Help me on HVAC proposal and calculations

signet77May 25, 2013

Hello, first post here; long time reader.

So we are renovating our new home in East TN and are working on HVAC proposals. We have very few qualified contractors in this area from what I hear. I need some opinions on what I was presented.

The house currently has two A/C units and two furnaces...one system for 1500sqft downstairs/1000sqft basement and one system for 1500 sqft upstairs.

Dehumidification is important to us especially in the basement so I definitely want a dual stage compressor unit for that area. He recommended single stage for the upstairs.

The contractor in question had apparently worked on this house for years before we bought it so rather than do a Manual J calculation, he just sized it based on what was there because he "knows this house". Here is what he proposed:

All York equipment
Upstairs:
2 ton 16 SEER single stage condenser
95% AFUE 60K BTU/hr single stage furnace
Honeywell t-stat

Downstairs:
3 ton 18 SEER two stage condenser
98% AFUE 80K BTU/hr modulating furnace
evaporator coil
Honeywell t-stat

I was concerned that we might be oversized so I did my own calculation with HVAC-Calc and got these numbers:

Basement Heat Gain 7,175
Basement Heat Loss 13,152

First Floor Heat Gain 27,164
First Floor Heat Loss 46,434

Second Floor Heat Gain 14,373
Second Floor Heat Loss 24,498

Total House Heat Gain 48,713
Total House Heat Loss 84,086

The contractor has spec'd 3 tons main floor/basement of cooling with the main floor/basement dual stage and 2 tons for upstairs. This seems pretty reasonable, yes?

Now the furnace is where I see a problem...he has spec'd 80K BTH/hr for main floor/basement and 60K for upstairs. Looks like it should be 40K BTU/hr for upstairs. But on the main floor/basement, total heat loss from these calcs is right about 60K BTU/hr. Should I go with a 60K in this case or is 80K modulating OK? Seems like 60K might be pushing it on really cold days. Plus I assumed R-13 for the walls but it may be R-11...hard to say.

Thanks SO much for your input.

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tigerdunes

Looks to me that both furnaces are oversized.

Even the second floor condenser is oversized. They do make 1 1/2 ton AC condensers.

I would take a chance on a 60 K mod furnace for downstairs system.

You may want to review your calcs again paying close attention for design temps for your climate/location both inside and outside, cooling and heating.

BTW, where will furnaces be located? You normally do not place high eff condensing furnaces in an attic except for location with mild winter.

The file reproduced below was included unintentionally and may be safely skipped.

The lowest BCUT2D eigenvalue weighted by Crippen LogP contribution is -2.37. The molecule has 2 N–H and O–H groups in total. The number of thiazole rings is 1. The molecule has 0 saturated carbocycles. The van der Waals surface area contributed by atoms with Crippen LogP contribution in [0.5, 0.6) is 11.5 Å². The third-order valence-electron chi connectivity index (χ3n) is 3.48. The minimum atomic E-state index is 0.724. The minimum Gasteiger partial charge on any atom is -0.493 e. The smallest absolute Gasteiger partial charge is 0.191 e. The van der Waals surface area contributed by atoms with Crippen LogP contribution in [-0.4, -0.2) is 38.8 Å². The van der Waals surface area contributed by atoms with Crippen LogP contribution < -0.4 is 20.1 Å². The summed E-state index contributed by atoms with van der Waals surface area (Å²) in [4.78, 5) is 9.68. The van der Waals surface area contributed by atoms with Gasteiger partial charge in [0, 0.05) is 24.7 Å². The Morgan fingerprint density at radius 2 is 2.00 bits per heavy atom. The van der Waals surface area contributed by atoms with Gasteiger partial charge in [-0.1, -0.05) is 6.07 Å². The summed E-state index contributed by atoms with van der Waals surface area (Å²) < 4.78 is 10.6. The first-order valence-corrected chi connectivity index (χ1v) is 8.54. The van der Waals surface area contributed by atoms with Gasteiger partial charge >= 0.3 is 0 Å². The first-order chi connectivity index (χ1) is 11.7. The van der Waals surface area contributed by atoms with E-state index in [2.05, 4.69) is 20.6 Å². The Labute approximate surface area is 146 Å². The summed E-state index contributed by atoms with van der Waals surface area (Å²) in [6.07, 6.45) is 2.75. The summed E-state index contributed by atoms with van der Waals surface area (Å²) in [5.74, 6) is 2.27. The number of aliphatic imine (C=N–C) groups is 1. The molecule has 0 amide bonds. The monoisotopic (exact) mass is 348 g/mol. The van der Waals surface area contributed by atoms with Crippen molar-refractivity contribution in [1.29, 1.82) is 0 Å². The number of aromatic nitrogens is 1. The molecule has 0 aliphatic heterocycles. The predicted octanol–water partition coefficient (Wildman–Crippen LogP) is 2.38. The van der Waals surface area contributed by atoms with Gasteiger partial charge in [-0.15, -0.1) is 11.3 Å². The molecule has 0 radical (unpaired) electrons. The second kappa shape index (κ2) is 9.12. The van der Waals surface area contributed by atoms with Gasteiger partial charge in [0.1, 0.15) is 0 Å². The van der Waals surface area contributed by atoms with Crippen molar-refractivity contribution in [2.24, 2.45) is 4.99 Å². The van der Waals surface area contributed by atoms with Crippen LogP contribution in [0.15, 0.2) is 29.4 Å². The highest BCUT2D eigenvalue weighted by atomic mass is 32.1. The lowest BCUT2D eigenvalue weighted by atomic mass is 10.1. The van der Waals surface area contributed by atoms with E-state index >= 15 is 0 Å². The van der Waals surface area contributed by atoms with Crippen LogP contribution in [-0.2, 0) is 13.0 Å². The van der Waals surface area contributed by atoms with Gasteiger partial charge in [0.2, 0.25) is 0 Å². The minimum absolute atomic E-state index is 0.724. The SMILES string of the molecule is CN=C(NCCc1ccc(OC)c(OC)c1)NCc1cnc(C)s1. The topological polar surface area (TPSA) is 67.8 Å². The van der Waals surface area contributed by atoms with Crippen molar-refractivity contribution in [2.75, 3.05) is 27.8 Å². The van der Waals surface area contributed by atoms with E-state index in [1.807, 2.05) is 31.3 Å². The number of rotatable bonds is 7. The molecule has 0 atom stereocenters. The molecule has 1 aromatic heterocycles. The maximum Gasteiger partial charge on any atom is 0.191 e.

IMO

    Bookmark   May 25, 2013 at 3:31PM
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mike_home

"Knowing a house" is not a substitute for doing a Manual J calculation. This is another way of saying "I don't want to be bothered".

I think your first floor furnace is over sized. A 60K BTU furnace will be more than adequate. I don't understand why your second floor heat loss is so much less than the first floor. What insulation did you enter for the attic?

I also question how the second floor heat gain can be less than the first floor. The second floor gets a lot a heat from the attic.

Why is the contractor recommending a single stage units for the second floor? Is it to save money or he thinks it will work better than a 2-stage?

How what did you use for your average high and low outdoor temperatures? What are your indoor design temperatures? Are you getting a 2-stage thermostat for the first floor?

    Bookmark   May 25, 2013 at 3:42PM
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signet77

To answer the first reply, the upstairs furnace is to be installed in the attic. Our winters are typically mild with average highs of 45 and lows of 26. But we definitely have lows down to the mid teens from time to time.

The design conditions I entered in HVAC Calc were:

1) Outside temps summer 89, Winter 14, summer grains of moisture 92, daily range medium (taken from their list of default temps from a nearby city to me)

2) Inside design temps summer:75, winter 72 degrees, 50% RH

Attic insulation is R-38

The single stage upstairs was just to save money and because I was more concerned about dehumidification in the main floor/basement hence the two stage A/C.

I intend to get a 2 stage thermostat for the main floor/basement.

Thanks again for your feedback.

    Bookmark   May 25, 2013 at 7:01PM
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tigerdunes

With some brands, you will find it difficult to get sized correctly for your upstairs furnace assuming your heat loss calc is accurate.

What is size of living area for upstairs?

Post back.

IMO

    Bookmark   May 26, 2013 at 7:45AM
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Servicetech

I'd do a 2 ton single stage for each floor. If you install a 3 ton downstairs it will never hit 2nd stage, which means you have spent double the money for nothing. How much of the 27,000BTU 1st floor heat gain is from appliances or unshaded windows? Simple solution is to use common sense and close blinds/reduce appliance use on the days when it's 90+ outside. I also have to question the 7,000 heat gain from the basement, basements generally are cool even when no AC is used.

FWIW I have a 2 ton on my own 1600 sqft single story house it it will keep it 75 inside on a 100 degree day. Typical construction for a 14yr old house, but the AC is installed RIGHT.

http://acrightsize.com/files/7_reasons_why_oversizing_is_a_bad_idea.pdf

    Bookmark   May 27, 2013 at 9:31PM
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weedmeister

Instead of getting a 2-stage compressor for humidity removal, get a single stage with a variable speed blower. Should cost less and still be effective.

    Bookmark   May 29, 2013 at 12:59AM
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